Now, a fellowship of this supreme and universal kind can be founded only upon that union between man and God which is effected by faith or religion. Hence its very existence is an impossibility so long as religion cannot be found in a state of purity and independence, but only in combination with other and particular elements, by which it also is placed in a position of specialty and particularity. This was the case in the præ-Christian world, and is still so in nations beyond the pale of Christianity. In these we everywhere find a religion so indissolubly connected with the special constitution of a country, with peculiarities of nationality, with the degrees of culture and political institutions of certain nations, that it cannot be separated therefrom. We find religions in which nature, religions in which art, is deified,—state religions, and religious states but we do not find a religion free from all admixture with foreign elements, and keeping within its own proper territory,—a religion which is entirely itself, and will be nothing else but itself, which makes that, and that only, which is its special province—even the eternal salvation of its professors—its chief concern. Such a religion is not found previously to the appearance of Christianity, and is found in Christianity alone. Here religion is brought back entirely to its own special province, and thus offers that firm and self-supporting point whence the whole circle of human life may be worked upon, and gathered into one harmonious whole.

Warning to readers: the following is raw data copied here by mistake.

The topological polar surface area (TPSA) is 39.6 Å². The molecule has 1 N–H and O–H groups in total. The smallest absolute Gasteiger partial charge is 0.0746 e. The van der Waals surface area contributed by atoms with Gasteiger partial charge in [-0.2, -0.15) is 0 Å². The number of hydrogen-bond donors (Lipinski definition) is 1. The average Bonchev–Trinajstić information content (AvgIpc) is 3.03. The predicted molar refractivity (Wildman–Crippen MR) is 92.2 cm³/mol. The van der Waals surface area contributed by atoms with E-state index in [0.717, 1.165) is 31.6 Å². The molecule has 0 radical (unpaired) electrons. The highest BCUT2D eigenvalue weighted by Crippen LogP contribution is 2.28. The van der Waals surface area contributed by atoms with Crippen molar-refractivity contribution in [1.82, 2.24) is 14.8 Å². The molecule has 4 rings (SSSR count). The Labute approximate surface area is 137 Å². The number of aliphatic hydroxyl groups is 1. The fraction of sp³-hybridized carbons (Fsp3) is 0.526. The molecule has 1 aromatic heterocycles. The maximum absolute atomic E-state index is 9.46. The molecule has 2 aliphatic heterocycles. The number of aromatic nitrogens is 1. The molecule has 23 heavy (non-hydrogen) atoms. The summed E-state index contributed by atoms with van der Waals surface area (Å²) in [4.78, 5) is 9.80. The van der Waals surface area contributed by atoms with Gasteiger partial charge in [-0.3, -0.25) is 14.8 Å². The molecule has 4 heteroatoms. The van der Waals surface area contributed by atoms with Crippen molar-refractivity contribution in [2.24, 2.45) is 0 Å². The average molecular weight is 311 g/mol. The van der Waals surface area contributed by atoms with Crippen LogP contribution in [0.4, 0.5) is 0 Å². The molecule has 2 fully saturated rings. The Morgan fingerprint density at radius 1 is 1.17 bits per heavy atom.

But this could be effected only by a person whose whole and sole task it should be to exhibit in perfect purity the Divine image in man, and to make that image comprehensible to all,—by One who actually did accomplish this task, and 235that in such wise, that none who were susceptible of such an emotion could fail of being touched thereby. The sinless Jesus was such a Person. By manifesting religion not only in its perfection, but also in its unmingled purity and entire independence, He at the same time laid the foundation of a fellowship which, being restricted by no kind of external condition, was capable of including the whole human race,—a fellowship which, while remaining faithful to its original purpose, may exercise a free and real influence upon every department of social life, upon art and science, upon legislation and politics, without intermeddling directly with these things, much less putting itself in their place.